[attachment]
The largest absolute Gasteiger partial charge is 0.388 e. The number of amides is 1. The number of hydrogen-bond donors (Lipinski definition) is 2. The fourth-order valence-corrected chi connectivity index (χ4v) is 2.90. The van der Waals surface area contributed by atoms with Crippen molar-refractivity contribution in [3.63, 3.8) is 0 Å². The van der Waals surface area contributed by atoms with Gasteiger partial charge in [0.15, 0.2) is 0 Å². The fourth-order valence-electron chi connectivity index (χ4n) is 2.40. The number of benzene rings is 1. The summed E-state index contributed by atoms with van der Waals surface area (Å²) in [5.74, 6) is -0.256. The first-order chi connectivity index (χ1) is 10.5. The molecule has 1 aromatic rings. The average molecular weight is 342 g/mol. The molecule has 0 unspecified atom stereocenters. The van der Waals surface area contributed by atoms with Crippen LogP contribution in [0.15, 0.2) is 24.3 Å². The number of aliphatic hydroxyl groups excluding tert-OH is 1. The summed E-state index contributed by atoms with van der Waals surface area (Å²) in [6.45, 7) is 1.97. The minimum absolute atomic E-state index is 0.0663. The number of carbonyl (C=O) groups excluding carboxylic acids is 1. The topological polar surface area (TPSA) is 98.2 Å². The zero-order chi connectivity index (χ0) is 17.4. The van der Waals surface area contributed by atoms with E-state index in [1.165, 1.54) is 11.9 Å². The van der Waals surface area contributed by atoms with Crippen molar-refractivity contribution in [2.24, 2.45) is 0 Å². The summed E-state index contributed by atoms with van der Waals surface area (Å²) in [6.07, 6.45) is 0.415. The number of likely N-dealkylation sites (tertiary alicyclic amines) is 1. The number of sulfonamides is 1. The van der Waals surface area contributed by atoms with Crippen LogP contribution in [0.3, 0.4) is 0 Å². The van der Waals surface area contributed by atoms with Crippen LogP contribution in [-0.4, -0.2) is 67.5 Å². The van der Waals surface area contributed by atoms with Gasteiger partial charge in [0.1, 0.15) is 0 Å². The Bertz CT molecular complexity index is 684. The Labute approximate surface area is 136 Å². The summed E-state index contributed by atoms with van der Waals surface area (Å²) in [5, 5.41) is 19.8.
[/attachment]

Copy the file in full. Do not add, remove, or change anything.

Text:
The largest absolute Gasteiger partial charge is 0.388 e. The number of amides is 1. The number of hydrogen-bond donors (Lipinski definition) is 2. The fourth-order valence-corrected chi connectivity index (χ4v) is 2.90. The van der Waals surface area contributed by atoms with Crippen molar-refractivity contribution in [3.63, 3.8) is 0 Å². The van der Waals surface area contributed by atoms with Gasteiger partial charge in [0.15, 0.2) is 0 Å². The fourth-order valence-electron chi connectivity index (χ4n) is 2.40. The number of benzene rings is 1. The summed E-state index contributed by atoms with van der Waals surface area (Å²) in [5.74, 6) is -0.256. The first-order chi connectivity index (χ1) is 10.5. The molecule has 1 aromatic rings. The average molecular weight is 342 g/mol. The molecule has 0 unspecified atom stereocenters. The van der Waals surface area contributed by atoms with Crippen LogP contribution in [0.15, 0.2) is 24.3 Å². The number of aliphatic hydroxyl groups excluding tert-OH is 1. The summed E-state index contributed by atoms with van der Waals surface area (Å²) in [6.45, 7) is 1.97. The minimum absolute atomic E-state index is 0.0663. The number of carbonyl (C=O) groups excluding carboxylic acids is 1. The topological polar surface area (TPSA) is 98.2 Å². The zero-order chi connectivity index (χ0) is 17.4. The van der Waals surface area contributed by atoms with E-state index in [1.165, 1.54) is 11.9 Å². The van der Waals surface area contributed by atoms with Crippen molar-refractivity contribution in [2.24, 2.45) is 0 Å². The summed E-state index contributed by atoms with van der Waals surface area (Å²) in [6.07, 6.45) is 0.415. The number of likely N-dealkylation sites (tertiary alicyclic amines) is 1. The number of sulfonamides is 1. The van der Waals surface area contributed by atoms with Crippen LogP contribution in [0.3, 0.4) is 0 Å². The van der Waals surface area contributed by atoms with Crippen LogP contribution in [-0.4, -0.2) is 67.5 Å². The van der Waals surface area contributed by atoms with Gasteiger partial charge in [0.1, 0.15) is 0 Å². The Bertz CT molecular complexity index is 684. The Labute approximate surface area is 136 Å². The summed E-state index contributed by atoms with van der Waals surface area (Å²) in [5, 5.41) is 19.8.